pov my way to olympia niko von glasow pbs 'POV: My Way to Olympia': Skeptic Niko von Glasow interviews Paralympic athletes on the need to compete
Disabled filmmaker Niko von Glasow would be the first to tell you he hates sports, thinks the Paralympics are dumb and that the whole notion of competing to him is a mystery.
Then he made the “POV” documentary “My Way to Olympia” and had an attitude adjustment.
The hour-long film, which premieres Monday, July 7, on PBS (check local listings), follows von Glasow — who was born with severely shortened arms — as he interviews athletes competing in the 2012 Paralympic Games in London, trying to get a handle on why anyone, disabled or otherwise, would want to engage in competition.
“He’s investigating this need to compete,” Simon Kilmurry, an executive producer for “POV” tells Zap2it. “You know, what is it that drives people to compete? Because it’s not something that he feels.

“When I initially saw the film, it was certainly one of my feelings in watching it that he had both the skepticism of sports in general but then a particular skepticism around why someone with a disability would feel this need to compete, which is something he can’t relate to at all.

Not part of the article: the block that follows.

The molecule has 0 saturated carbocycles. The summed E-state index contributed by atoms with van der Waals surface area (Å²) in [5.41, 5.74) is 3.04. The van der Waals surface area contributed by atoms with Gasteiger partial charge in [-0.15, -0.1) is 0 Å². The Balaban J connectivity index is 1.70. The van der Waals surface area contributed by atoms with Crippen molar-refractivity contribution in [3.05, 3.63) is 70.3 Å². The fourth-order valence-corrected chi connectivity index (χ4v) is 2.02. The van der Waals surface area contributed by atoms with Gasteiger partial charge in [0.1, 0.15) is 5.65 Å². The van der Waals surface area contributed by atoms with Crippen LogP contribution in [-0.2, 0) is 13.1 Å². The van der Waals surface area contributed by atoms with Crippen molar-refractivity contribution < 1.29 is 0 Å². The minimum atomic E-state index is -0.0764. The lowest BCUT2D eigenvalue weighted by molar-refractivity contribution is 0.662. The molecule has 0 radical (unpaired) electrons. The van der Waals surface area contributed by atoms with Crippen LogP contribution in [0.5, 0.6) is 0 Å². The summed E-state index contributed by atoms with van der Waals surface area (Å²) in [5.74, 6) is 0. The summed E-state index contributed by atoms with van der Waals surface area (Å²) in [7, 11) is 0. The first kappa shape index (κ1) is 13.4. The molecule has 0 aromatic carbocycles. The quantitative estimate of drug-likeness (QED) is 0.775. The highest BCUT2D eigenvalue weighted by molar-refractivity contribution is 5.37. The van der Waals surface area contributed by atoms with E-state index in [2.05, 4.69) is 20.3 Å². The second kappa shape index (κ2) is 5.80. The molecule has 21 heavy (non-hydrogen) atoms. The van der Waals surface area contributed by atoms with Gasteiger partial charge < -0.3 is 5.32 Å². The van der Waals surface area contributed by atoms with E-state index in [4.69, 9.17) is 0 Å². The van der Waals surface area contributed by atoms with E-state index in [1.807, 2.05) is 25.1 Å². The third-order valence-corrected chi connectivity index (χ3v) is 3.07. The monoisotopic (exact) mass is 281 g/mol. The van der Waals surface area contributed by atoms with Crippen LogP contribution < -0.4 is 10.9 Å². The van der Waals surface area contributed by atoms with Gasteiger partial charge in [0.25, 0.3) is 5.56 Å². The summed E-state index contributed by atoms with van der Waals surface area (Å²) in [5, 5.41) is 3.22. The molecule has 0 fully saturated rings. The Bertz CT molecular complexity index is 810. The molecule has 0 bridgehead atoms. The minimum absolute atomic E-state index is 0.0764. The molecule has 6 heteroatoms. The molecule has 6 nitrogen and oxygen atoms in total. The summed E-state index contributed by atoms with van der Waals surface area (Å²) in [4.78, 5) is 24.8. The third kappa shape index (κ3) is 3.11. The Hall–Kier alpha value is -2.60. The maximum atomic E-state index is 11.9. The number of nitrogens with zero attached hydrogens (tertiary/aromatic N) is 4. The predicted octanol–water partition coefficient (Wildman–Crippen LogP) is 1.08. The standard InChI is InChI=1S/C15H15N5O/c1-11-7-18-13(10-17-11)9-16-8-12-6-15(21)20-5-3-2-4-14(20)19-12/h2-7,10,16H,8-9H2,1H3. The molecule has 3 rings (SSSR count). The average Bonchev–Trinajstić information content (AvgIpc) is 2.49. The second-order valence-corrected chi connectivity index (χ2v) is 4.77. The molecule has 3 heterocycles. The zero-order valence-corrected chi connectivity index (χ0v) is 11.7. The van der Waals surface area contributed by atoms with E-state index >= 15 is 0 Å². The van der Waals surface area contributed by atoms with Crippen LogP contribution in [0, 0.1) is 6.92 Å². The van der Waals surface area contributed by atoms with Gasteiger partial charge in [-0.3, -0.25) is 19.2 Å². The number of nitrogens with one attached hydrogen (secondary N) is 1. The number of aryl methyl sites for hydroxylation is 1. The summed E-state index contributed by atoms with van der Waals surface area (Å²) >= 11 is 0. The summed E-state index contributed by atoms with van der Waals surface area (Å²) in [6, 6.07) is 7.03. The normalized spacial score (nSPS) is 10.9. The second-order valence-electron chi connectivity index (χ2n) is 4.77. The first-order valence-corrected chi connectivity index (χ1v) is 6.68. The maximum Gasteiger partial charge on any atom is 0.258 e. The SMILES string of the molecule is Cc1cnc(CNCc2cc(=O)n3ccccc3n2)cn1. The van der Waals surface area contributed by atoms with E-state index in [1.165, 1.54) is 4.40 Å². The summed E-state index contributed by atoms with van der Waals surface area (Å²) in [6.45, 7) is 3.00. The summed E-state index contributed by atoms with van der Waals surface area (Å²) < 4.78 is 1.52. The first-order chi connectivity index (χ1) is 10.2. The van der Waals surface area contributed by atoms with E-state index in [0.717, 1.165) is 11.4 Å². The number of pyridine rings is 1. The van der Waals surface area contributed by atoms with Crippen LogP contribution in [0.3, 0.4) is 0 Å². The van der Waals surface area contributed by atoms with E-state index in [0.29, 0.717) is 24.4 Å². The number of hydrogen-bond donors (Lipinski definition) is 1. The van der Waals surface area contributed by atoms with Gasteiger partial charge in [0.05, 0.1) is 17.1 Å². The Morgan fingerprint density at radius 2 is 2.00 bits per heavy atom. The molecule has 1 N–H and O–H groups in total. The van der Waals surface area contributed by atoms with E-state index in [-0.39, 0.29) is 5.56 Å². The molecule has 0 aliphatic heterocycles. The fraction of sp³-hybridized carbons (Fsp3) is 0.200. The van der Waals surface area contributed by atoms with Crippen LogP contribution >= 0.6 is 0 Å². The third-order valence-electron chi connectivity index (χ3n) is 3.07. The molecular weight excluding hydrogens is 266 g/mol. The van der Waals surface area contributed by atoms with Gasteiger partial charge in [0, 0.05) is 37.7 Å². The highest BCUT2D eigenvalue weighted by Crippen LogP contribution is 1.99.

“And then I’m extrapolating from there, I think. The narrative of the Paralympics, not an untrue narrative but not a complete narrative necessarily, is as we market all sports — be they able -bodied sports or Paralympic sports — the narrative tends to be pretty simplistic. You have heroes pushing themselves to the boundary, overcoming obstacles, and I think Niko is trying to get beneath that narrative and get to a bigger story behind it.”

It’s a two-pronged story: One about disabled athletes and what motivates them; the other about a nonsports fan trying to understand it all.
And being disabled himself, von Glasow turned out to be an ideal conduit through which this story is told.
“I think that one of the reasons this film works so well,” Kilmurry says, “is that Niko can engage with the athletes on a level and ask questions which would be harder for an able-bodied person to ask. … They might be awkward and embarrassing to ask. But because he has his own disability, and they’re curious about his disability, they can engage in a kind of conversation which would be hard for me to ask them.”
Posted by:George Dickie